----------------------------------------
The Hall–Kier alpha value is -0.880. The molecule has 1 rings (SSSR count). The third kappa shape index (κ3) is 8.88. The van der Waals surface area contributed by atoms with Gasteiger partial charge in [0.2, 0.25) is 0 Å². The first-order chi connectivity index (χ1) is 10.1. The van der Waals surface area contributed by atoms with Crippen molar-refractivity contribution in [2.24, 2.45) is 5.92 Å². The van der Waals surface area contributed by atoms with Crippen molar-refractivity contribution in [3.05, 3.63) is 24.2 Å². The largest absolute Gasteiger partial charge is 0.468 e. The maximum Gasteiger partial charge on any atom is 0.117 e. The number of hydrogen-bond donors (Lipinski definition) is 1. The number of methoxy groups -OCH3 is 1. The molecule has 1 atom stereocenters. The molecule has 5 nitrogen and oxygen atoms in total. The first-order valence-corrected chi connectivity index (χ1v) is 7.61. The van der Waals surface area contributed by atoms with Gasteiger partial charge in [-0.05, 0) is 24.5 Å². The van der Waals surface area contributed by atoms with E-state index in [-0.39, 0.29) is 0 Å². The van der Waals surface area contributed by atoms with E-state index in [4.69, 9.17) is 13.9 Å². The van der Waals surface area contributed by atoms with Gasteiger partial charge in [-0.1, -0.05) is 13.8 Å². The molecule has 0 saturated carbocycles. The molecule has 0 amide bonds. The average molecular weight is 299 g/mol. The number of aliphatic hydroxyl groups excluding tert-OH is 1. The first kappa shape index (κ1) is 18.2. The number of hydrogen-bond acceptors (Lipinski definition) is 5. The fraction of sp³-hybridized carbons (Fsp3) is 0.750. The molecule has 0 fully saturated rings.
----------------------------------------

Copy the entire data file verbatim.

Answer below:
The Hall–Kier alpha value is -0.880. The molecule has 1 rings (SSSR count). The third kappa shape index (κ3) is 8.88. The van der Waals surface area contributed by atoms with Gasteiger partial charge in [0.2, 0.25) is 0 Å². The first-order chi connectivity index (χ1) is 10.1. The van der Waals surface area contributed by atoms with Crippen molar-refractivity contribution in [2.24, 2.45) is 5.92 Å². The van der Waals surface area contributed by atoms with Crippen molar-refractivity contribution in [3.05, 3.63) is 24.2 Å². The largest absolute Gasteiger partial charge is 0.468 e. The maximum Gasteiger partial charge on any atom is 0.117 e. The number of hydrogen-bond donors (Lipinski definition) is 1. The number of methoxy groups -OCH3 is 1. The molecule has 1 atom stereocenters. The molecule has 5 nitrogen and oxygen atoms in total. The first-order valence-corrected chi connectivity index (χ1v) is 7.61. The van der Waals surface area contributed by atoms with Gasteiger partial charge in [-0.05, 0) is 24.5 Å². The van der Waals surface area contributed by atoms with E-state index in [-0.39, 0.29) is 0 Å². The van der Waals surface area contributed by atoms with E-state index in [4.69, 9.17) is 13.9 Å². The van der Waals surface area contributed by atoms with Gasteiger partial charge in [-0.1, -0.05) is 13.8 Å². The molecule has 0 saturated carbocycles. The molecule has 0 amide bonds. The average molecular weight is 299 g/mol. The number of aliphatic hydroxyl groups excluding tert-OH is 1. The first kappa shape index (κ1) is 18.2. The number of hydrogen-bond acceptors (Lipinski definition) is 5. The fraction of sp³-hybridized carbons (Fsp3) is 0.750. The molecule has 0 fully saturated rings.